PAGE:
A key pillar in the NTN model is the use of Outcomes that Matter. There are five research-based NTN student learning outcomes (NTLOs) aimed at preparing students for postsecondary college and career success. Grounded in the work of David Conley and Camille Farrington, NTN found that when teachers define, scaffold, and assess learning in the five New Tech Learning Outcomes – Knowledge and Thinking, Oral Communication, Written Communication, Collaboration and Agency – students can acquire necessary readiness skills.
KNOWLEDGE AND THINKING
Knowledge and Thinking skills are grounded in the ability to reason, problem-solve, develop sound arguments or decisions, and create new ideas by using appropriate sources and applying the knowledge and skills of a discipline. As students gain momentum in Knowledge and Thinking they are empowered to discover the truth in assertions, to think critically, and to become knowledgeable about the world around them. The Knowledge and Thinking rubrics are aligned to academic disciplines such as English textual analysis, English research and argumentation, social studies argumentation and explanation, science explanation, science research and mathematical problem-solving.
Oral Communication is the ability to effectively communicate knowledge and thinking, and engage in clear, thoughtful dialogue through group conversations and presentations. Oral Communication is vital for a student's social academic success. Furthermore, effective verbal communication empowers students to advocate for themselves, ask relevant questions, and communicate clearly. The Oral Communication rubrics consider interpersonal communication, presentation, and delivery.
Written Communication is the ability to effectively communicate knowledge and thinking through writing. Students organize and structure ideas in writing while using discipline appropriate language and conventions. Building written communication skills empower students to effectively communicate their ideas, share their voice, and advocate for their learning. The Written Communication rubrics consider development, organization and language/conventions.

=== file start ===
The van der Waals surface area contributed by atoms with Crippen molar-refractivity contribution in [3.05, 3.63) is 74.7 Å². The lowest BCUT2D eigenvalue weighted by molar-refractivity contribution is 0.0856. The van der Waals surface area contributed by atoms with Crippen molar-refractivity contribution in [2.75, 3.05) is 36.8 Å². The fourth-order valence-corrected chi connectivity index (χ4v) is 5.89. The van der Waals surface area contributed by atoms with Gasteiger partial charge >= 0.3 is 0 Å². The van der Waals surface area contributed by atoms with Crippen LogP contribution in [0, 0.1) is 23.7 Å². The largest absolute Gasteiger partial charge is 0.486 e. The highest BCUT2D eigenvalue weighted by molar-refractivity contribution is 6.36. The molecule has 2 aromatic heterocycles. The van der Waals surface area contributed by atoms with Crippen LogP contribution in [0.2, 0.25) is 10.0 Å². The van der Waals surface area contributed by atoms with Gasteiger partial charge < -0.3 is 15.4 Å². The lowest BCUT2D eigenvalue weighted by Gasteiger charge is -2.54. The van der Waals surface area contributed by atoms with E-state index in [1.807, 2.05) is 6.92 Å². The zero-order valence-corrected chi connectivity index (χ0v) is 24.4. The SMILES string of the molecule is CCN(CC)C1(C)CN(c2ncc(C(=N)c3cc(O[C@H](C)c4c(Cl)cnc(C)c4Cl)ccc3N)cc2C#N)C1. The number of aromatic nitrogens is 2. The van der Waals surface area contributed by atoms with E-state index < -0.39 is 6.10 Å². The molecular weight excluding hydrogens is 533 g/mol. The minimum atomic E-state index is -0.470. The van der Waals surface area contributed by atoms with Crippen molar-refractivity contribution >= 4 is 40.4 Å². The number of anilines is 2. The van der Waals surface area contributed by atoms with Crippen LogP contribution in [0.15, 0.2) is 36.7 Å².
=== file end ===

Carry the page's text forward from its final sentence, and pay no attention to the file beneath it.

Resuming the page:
Collaboration asks students to consider both, how they individually contribute, and how a group works together. Collaboration helps students not only develop their academic and social skills but also help contribute to a learning community. Collaboration fosters a student’s ability to engage in a learning environment that is authentic, active, relational, responsive and complex. The Collaboration rubrics provide an opportunity to both reflect individually and as a group.
Agency is a combination of academic mindset and the ability to take ownership over one’s own learning. Through developing agency, students will be empowered to actively engage, advocate for themselves, and leverage the skills they need to thrive. The Agency rubric calls on critical self-reflection and learning around skills such as persistence. There are eleven different skills that are considered on the Agency rubrics.
Learning Outcomes in the Classroom:
In order to support a deeper understanding of the New Tech Learning Outcomes and how they are assessed, NTN worked with SCALE, from Stanford University, to design the NTN Learning Outcome Rubrics that can be used throughout the year. For teachers, the project planning toolkit is a way to plan ahead which NTLOs are relevant to a particular project and how they will be taught and ultimately assessed. See the Learning Outcomes Card Set for a deeper dive into the outcomes and how to support them in the classroom.
These Outcomes that Matter are an essential component of the project and problem-based learning curriculum and instruction model used by every NTN school. NTN'S learning management platform, Echo, is designed to allow teachers the ability to provide feedback and support to students across each outcome. When teachers intentionally design, scaffold and assess students in the NTLOs, students will be prepared for both college and career opportunities that follow their postsecondary experience.
Download the Infographic:
Article is closed for comments.